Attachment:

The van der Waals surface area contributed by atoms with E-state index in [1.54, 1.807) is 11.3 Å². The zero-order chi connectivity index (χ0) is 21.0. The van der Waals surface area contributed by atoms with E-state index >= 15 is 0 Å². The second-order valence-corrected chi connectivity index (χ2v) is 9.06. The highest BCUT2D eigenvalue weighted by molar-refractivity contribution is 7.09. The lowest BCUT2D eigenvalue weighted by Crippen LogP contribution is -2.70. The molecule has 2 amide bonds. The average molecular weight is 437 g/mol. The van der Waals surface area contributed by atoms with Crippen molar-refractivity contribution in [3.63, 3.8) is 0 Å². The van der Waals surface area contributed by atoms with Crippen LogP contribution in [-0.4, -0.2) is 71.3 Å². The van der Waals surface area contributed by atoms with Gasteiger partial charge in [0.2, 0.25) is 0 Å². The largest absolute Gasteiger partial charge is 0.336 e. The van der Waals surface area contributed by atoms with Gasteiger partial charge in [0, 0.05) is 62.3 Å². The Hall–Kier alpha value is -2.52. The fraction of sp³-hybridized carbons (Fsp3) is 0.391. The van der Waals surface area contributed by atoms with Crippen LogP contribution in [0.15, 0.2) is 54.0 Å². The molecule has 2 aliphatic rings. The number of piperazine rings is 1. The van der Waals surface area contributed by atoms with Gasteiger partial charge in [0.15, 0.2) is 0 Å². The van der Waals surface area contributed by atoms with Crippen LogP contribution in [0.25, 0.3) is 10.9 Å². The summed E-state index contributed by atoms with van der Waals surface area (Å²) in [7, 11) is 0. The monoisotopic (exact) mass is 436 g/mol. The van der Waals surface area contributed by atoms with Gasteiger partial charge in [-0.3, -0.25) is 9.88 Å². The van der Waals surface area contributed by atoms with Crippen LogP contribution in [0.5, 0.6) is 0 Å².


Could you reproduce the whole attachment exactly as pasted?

The van der Waals surface area contributed by atoms with E-state index in [1.54, 1.807) is 11.3 Å². The zero-order chi connectivity index (χ0) is 21.0. The van der Waals surface area contributed by atoms with E-state index >= 15 is 0 Å². The second-order valence-corrected chi connectivity index (χ2v) is 9.06. The highest BCUT2D eigenvalue weighted by molar-refractivity contribution is 7.09. The lowest BCUT2D eigenvalue weighted by Crippen LogP contribution is -2.70. The molecule has 2 amide bonds. The average molecular weight is 437 g/mol. The van der Waals surface area contributed by atoms with Crippen molar-refractivity contribution in [3.63, 3.8) is 0 Å². The van der Waals surface area contributed by atoms with Crippen LogP contribution in [-0.4, -0.2) is 71.3 Å². The van der Waals surface area contributed by atoms with Gasteiger partial charge in [0.2, 0.25) is 0 Å². The largest absolute Gasteiger partial charge is 0.336 e. The van der Waals surface area contributed by atoms with Gasteiger partial charge in [0, 0.05) is 62.3 Å². The Hall–Kier alpha value is -2.52. The fraction of sp³-hybridized carbons (Fsp3) is 0.391. The van der Waals surface area contributed by atoms with Crippen LogP contribution in [0.15, 0.2) is 54.0 Å². The molecule has 2 aliphatic rings. The number of piperazine rings is 1. The van der Waals surface area contributed by atoms with Gasteiger partial charge in [0.15, 0.2) is 0 Å². The van der Waals surface area contributed by atoms with Crippen LogP contribution in [0.25, 0.3) is 10.9 Å². The summed E-state index contributed by atoms with van der Waals surface area (Å²) in [7, 11) is 0. The monoisotopic (exact) mass is 436 g/mol. The van der Waals surface area contributed by atoms with Gasteiger partial charge in [-0.3, -0.25) is 9.88 Å². The van der Waals surface area contributed by atoms with Crippen LogP contribution in [0.5, 0.6) is 0 Å².